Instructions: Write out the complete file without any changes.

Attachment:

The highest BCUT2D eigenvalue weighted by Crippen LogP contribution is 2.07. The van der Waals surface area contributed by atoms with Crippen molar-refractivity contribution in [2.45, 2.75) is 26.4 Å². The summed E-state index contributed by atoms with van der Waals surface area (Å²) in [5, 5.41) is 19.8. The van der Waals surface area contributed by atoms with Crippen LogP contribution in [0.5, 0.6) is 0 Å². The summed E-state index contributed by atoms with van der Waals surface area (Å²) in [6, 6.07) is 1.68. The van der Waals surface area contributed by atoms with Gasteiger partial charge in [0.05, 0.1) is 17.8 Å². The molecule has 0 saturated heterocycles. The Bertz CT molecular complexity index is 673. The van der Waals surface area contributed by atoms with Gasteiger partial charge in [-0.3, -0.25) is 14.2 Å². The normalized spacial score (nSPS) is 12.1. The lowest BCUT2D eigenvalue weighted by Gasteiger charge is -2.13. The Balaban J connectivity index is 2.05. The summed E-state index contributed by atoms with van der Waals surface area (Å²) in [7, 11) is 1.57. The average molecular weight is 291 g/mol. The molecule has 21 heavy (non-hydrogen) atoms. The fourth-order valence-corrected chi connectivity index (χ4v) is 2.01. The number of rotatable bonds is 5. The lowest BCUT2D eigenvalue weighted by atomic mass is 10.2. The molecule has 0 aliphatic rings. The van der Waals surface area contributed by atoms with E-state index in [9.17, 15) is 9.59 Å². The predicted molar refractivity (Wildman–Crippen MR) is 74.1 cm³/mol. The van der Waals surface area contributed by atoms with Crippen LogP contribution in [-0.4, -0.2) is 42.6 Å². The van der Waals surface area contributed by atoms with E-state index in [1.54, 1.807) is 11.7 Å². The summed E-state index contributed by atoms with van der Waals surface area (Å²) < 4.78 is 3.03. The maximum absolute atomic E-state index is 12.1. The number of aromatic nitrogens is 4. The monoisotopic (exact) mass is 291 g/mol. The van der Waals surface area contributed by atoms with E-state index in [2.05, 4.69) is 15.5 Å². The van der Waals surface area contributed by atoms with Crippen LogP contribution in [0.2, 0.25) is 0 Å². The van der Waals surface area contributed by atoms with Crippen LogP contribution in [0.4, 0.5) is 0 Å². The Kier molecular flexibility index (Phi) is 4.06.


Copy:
The highest BCUT2D eigenvalue weighted by Crippen LogP contribution is 2.07. The van der Waals surface area contributed by atoms with Crippen molar-refractivity contribution in [2.45, 2.75) is 26.4 Å². The summed E-state index contributed by atoms with van der Waals surface area (Å²) in [5, 5.41) is 19.8. The van der Waals surface area contributed by atoms with Crippen LogP contribution in [0.5, 0.6) is 0 Å². The summed E-state index contributed by atoms with van der Waals surface area (Å²) in [6, 6.07) is 1.68. The van der Waals surface area contributed by atoms with Gasteiger partial charge in [0.05, 0.1) is 17.8 Å². The molecule has 0 saturated heterocycles. The Bertz CT molecular complexity index is 673. The van der Waals surface area contributed by atoms with Gasteiger partial charge in [-0.3, -0.25) is 14.2 Å². The normalized spacial score (nSPS) is 12.1. The lowest BCUT2D eigenvalue weighted by Gasteiger charge is -2.13. The Balaban J connectivity index is 2.05. The summed E-state index contributed by atoms with van der Waals surface area (Å²) in [7, 11) is 1.57. The average molecular weight is 291 g/mol. The molecule has 21 heavy (non-hydrogen) atoms. The fourth-order valence-corrected chi connectivity index (χ4v) is 2.01. The number of rotatable bonds is 5. The lowest BCUT2D eigenvalue weighted by atomic mass is 10.2. The molecule has 0 aliphatic rings. The van der Waals surface area contributed by atoms with E-state index in [9.17, 15) is 9.59 Å². The predicted molar refractivity (Wildman–Crippen MR) is 74.1 cm³/mol. The van der Waals surface area contributed by atoms with Crippen LogP contribution in [-0.4, -0.2) is 42.6 Å². The van der Waals surface area contributed by atoms with E-state index in [1.54, 1.807) is 11.7 Å². The summed E-state index contributed by atoms with van der Waals surface area (Å²) < 4.78 is 3.03. The maximum absolute atomic E-state index is 12.1. The number of aromatic nitrogens is 4. The monoisotopic (exact) mass is 291 g/mol. The van der Waals surface area contributed by atoms with E-state index in [2.05, 4.69) is 15.5 Å². The van der Waals surface area contributed by atoms with Crippen LogP contribution in [0.2, 0.25) is 0 Å². The van der Waals surface area contributed by atoms with Crippen LogP contribution in [0.4, 0.5) is 0 Å². The Kier molecular flexibility index (Phi) is 4.06.